Intro to GitOps

At the core GitOps can be seen an operating model for developing and delivering Kubernetes-based infrastructure and applications. Here the core principle is that Git is the one and only source of truth for the current deplyoment state, Infrastructure and Applications. That means the Git status describe the desired state of the whole system in a declarative manner for each environment being a system of record. In other words Git is a combination of IaC and CI/CD and works best in a teams with a DevOps culture.

But there is of course some depth to this topic, and one need to have made certain experiences to understand the benefits of the GitOps conception and like with most things, you need to make you own experiences. To fasten your experience and get faster to the right questions and answers I would like to share the steeps of the evolution towards GitOps that I recently observed.

The following is a experiences compilation from several teams, several clusters.

Level 0: The dark yaml genesis

Meanwhile relatively long time ago, as soon as Kubernetes was installed but not really explored and understood, the team had to experiment with Kubernetes resources and API. People of very different experience wanted to make first deployments and explore things like how to get the logs and how to call a service from the outside world.

In this era the Kubernetes resources where places into .yaml files and stored chaotically.

Level 1: GitOps like repository

The chaos was not an option, so the team developed two approaches. One was a central repository that defines the environment state and another one where k8s resources where checked in alongside with the code of the service they controlled.

Interesting, but maybe not a very surprizing, observation was that Operation-minded people recognized the need of one Git repository that defines the state of the environment from beginning. Whereas most Dev-Minded heads where concerned a lot about “another one repository only for yamls?” ¯_(ツ)_/¯. Yes, DevOps mindset was not on the level in the observed set-up, as you might expect ;)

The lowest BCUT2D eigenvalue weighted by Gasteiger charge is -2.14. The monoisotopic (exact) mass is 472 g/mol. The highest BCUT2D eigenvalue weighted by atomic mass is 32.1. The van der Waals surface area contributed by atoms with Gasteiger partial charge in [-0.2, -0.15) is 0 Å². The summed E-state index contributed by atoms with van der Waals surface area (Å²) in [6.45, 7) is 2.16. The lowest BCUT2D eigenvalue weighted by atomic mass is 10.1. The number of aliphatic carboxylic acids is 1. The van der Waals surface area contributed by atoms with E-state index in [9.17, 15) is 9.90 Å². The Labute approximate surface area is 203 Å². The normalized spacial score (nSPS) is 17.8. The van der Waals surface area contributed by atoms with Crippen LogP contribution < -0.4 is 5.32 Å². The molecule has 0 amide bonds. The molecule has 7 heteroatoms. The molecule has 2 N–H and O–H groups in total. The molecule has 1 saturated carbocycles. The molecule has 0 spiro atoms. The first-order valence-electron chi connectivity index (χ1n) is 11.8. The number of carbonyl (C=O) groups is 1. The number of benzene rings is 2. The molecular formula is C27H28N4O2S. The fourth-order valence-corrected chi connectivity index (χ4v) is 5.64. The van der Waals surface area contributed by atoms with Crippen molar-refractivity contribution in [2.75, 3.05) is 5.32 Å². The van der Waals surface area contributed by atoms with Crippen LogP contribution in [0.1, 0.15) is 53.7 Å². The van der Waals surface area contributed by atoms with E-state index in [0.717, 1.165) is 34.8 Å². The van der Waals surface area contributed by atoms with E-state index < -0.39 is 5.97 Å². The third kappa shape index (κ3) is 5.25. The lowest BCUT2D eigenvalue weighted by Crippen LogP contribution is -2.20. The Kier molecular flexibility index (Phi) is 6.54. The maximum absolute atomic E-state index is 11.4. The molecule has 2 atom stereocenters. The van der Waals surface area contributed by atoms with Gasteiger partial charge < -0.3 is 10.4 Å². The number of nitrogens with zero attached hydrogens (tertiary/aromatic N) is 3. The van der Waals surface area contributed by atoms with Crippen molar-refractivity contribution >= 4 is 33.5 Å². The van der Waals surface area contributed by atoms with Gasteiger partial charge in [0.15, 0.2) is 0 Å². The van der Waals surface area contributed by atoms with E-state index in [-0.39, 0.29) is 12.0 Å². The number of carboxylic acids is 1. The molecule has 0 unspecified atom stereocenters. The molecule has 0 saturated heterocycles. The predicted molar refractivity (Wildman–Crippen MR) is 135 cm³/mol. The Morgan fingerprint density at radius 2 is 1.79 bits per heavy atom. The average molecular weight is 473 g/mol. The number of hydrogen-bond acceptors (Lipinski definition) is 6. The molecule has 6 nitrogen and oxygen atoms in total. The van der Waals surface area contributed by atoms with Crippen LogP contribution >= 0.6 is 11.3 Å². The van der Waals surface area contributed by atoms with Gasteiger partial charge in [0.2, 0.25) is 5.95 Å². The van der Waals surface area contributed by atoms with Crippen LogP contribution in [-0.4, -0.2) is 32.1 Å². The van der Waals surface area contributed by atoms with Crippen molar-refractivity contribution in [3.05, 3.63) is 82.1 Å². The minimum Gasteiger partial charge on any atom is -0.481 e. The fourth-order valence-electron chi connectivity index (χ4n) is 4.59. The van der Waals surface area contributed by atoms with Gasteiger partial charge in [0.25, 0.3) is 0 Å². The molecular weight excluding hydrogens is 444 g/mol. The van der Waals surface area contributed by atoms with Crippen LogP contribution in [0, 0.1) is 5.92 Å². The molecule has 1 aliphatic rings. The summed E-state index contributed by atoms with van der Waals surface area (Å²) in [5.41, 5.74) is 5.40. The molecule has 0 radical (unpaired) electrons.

However this era ended up with only one GitOps repository and Sub folders per environment.

Master branch was chosen to describe the state of the environments.

Level 2: GitOps like deployment with a script

Having a GitOps like repository is kind of achievement, but still all actions and deployments where manually. So very fast a custom script was invented. Find below a historical variant of it:

#set -x 

if [[ $1 == "beta" ]]; then # checks if first argument is beta string
elif [[ $1 == "prod" ]]; then # checks if first argument is prod string
else # if no (or no valid) argument is given an error will be throws and the programm will be aborted
    echo "Please provide cluster 'dev', 'beta' or 'prod'";
    exit 1; # exit due to wrong argument


echo "You are about to deploy to: $CLUSTER_NAME " 
echo "Your kubectl context is:"
kubectl config current-context  # displays the actual cluster name
# changes in the right cluster to avoid deploying to the wrong cluster
read -p "Confirm switch your current cluster context to $CLUSTER_NAME [y] ?" clusterConfirm
case $clusterConfirm in
[yY]* ) kubectl config use-context $CLUSTER_NAME;;
    * ) echo "ERROR: Context has to be correct in order to deploy to it"
        exit 4;; # exit because current cluster might not be set correctly

echo "Showing the DIFF:"
kubectl diff $CLUSTER_DIRS # checks the diff between chosen files and the kubernetes cluster

read -p "Confirm to apply the change! [y]" input # command prompt for confirmation
case $input in
    [yY]* ) kubectl apply $CLUSTER_DIRS;; # checks if input is y
        * ) echo "user abort"; exit 2;; # else the action will be aborted due to no non-confirmation

exit 0 # program exit

usage is simple:

./ dev #reconcile dev environment

This simple automation step, was however effective. First it worked from everyone’s laptop with the same configuration of Kubernetes cluster and access to it. Environmental assumptions where made of course. Same naming like BetaCluster, folder structure, access to clusters by everyone. I’ll summarize what the script actually does:

  1. Warns you about context switch
  2. Do context switch
  3. Do kubectl diff showing the diff of the YAMLs in environment folder and the deployed state
  4. Apply the new desired state (after confirmation)

Whereas this workflow is very simple, it already very enabling. I’ve observed that, people where forced to use kubectl diff and understood the idea of central repository. It provides also very fast feedback, so people could debug in dig into the things from their laptops - how they used to do anyway. So learning where quicker onboardings of new team mates where faster and some level of Environment stability was guaranteed. So we used it do provison production environment as well.

However also this setup has it’s obvious limitations. Just to name some of them:

  • The commit to repository is not coupled to deployment, still manual step, that will be forgotten.
  • Not a full reconciliation. Resources are not deleted in cluster if deleted in repository (not always bad)
  • No automatic reconciliation. Manual triggering.
  • Not (good) support for helm
  • A need to provide access to all managed clusters by all involved people.

However it was as step forward and the team learned a lot. However it could not be a final step, so we moved forward towards real GitOps.

Level 2.1: Half-automated